View on the film:
For the first half of the movie,writer's Leo Marks and Francis Searle smartly keep away from jumping 'straight to the action' by instead allowing the relationship between John and Carol to blossom across the screen,with the couple's dream patch of land giving the title a hauntingly melancholy mood.Wrapping the ghosts from the torture delivered by the Nazis with the soul-destroying death of Carol tightly around John,the writer's cast an unflinchingly brutal Film Noir backdrop,with John being unable to escape from his deadly survival instincts of the past,as he begins to step into a decaying gutter,on the search for Carol and their (unborn) child killer's.
Perfectly expressing the melancholy and furious grief contained in the screenplay,director Francis Searle gives Carol and John's romance a sleek Gothic hue,with the low-lit lighting used for the couple taking a peak at their plot of land,showing the dream which they imagine,whilst also subtly hinting at the darkness which lays ahead for them.Sending John out into the Film Noir world,Searle brilliantly uses real cramp houses as locations to show how the pain & fury inside of John is consuming him,with Searle also giving the movie a harsh,gritty appearance,as John casts his first strikes of revenge.
Despite featuring in only half of the movie, Elizabeth Sellars gives a tremendous shadow which cast a long shadow across the entire film,thanks to Sellars giving Carol a real sincerity in her hopes that she and John will be able to leave their Nazi horror behind.Frantically using all of his past skills as he searches for the driver & the passenger of the car, Robert Preston gives an excellent performance as John,with Preston showing John's soft eyes gradually transform into an unforgiving fire,as John sees the silver lining on his cloud burst.
*** This review may contain spoilers ***
The story in "Cloudburst" is not particularly believable...but that can
also be said about MANY movies. However, the film has many unique story
elements--and that's something that makes it worth seeing.
This British film stars Robert Preston as a Canadian living in the UK. He and his wife are happily in love and life is looking up for them--until, out of the blue, she is fun over by a couple jerks who couldn't care less! Instead of giving the police a correct identification, the husband is determined to investigate the case on his own...and then kill the killers! What makes it really unusual is the savagery of his attacks. It's rather unflinching and brutal. Overall, the film is an interesting example of British film noir--and Preston was very good in the lead.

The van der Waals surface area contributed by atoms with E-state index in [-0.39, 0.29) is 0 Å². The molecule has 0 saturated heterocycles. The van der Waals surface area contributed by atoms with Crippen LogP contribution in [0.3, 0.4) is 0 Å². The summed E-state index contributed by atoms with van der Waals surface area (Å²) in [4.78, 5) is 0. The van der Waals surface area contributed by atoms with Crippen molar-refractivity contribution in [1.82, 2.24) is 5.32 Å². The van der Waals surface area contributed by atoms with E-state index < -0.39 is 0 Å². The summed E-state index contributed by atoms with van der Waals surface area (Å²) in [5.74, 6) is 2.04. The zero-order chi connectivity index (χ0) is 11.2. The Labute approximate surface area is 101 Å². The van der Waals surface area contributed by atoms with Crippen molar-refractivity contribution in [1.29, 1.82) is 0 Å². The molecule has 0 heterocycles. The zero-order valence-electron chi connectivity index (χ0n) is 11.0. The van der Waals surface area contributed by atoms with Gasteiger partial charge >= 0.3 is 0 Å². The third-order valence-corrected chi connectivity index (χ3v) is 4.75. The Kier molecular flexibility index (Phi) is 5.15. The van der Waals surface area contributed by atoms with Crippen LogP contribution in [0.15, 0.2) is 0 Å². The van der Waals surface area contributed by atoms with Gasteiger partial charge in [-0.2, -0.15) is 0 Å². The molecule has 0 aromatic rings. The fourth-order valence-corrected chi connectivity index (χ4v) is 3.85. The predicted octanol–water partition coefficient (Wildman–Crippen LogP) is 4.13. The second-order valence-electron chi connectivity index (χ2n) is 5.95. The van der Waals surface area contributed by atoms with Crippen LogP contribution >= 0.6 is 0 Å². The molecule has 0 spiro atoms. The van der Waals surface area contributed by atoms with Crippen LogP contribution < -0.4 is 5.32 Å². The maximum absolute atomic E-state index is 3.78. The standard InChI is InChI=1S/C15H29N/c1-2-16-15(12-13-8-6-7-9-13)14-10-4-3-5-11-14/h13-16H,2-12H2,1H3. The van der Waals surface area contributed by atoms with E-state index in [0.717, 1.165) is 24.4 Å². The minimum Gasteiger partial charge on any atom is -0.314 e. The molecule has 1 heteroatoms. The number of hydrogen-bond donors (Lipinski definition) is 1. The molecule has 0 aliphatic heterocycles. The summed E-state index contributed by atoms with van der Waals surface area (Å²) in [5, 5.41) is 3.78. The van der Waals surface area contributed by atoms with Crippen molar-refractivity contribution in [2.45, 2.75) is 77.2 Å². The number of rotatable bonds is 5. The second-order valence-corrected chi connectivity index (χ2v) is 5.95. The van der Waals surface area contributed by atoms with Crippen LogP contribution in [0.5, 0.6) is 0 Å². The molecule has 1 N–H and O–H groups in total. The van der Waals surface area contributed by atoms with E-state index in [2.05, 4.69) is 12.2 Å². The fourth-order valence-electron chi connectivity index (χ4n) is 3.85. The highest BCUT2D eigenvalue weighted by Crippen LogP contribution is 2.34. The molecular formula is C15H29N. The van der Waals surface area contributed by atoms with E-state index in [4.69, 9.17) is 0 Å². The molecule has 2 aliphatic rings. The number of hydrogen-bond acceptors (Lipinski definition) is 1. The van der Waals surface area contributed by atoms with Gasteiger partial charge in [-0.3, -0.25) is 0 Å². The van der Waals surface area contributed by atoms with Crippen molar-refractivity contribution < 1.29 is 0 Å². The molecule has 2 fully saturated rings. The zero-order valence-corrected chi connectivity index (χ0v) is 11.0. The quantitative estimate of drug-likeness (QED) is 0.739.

*** This review may contain spoilers ***
Poss Spoiler - This post-war-time black & white film from England stars Robert Preston (from films Music Man, Beau Geste) as Robert Graham, a married, WW II veteran. Placed in England in 1946, Cloudburst co-stars Elizabeth Sellars, Colin Tapley, Harold Lang, and Lyn Evans. We are shown right at the beginning that he speaks Japanese, French, Spanish, & Italian, and works in the secret Codes/Decryption office in England. All is well until a couple in a car kills someone close to him during a hit and run, then drives off. Determined to get revenge, he goes in search of them, and the chase is on. There WAS a British film also titled "Cloudburst" from 1922, but IMDb and Wikipedia have almost no information on that one. This 1951 film was from the play by Leo Marks, who really did work in the Coding/Encryption office during WW II. Screenplay and direction by Francis Searle. Interesting dilemma near the end, where two suspects who really ARE guilty of separates crimes deny knowing each other, to avoid prosecution. Will justice be done? The ending can be guessed, if one thinks about it, (but they didn't...) Entertaining story, no giant plot-holes. Also quite good quality sound and lighting, which wasn't always prevalent in British films back then.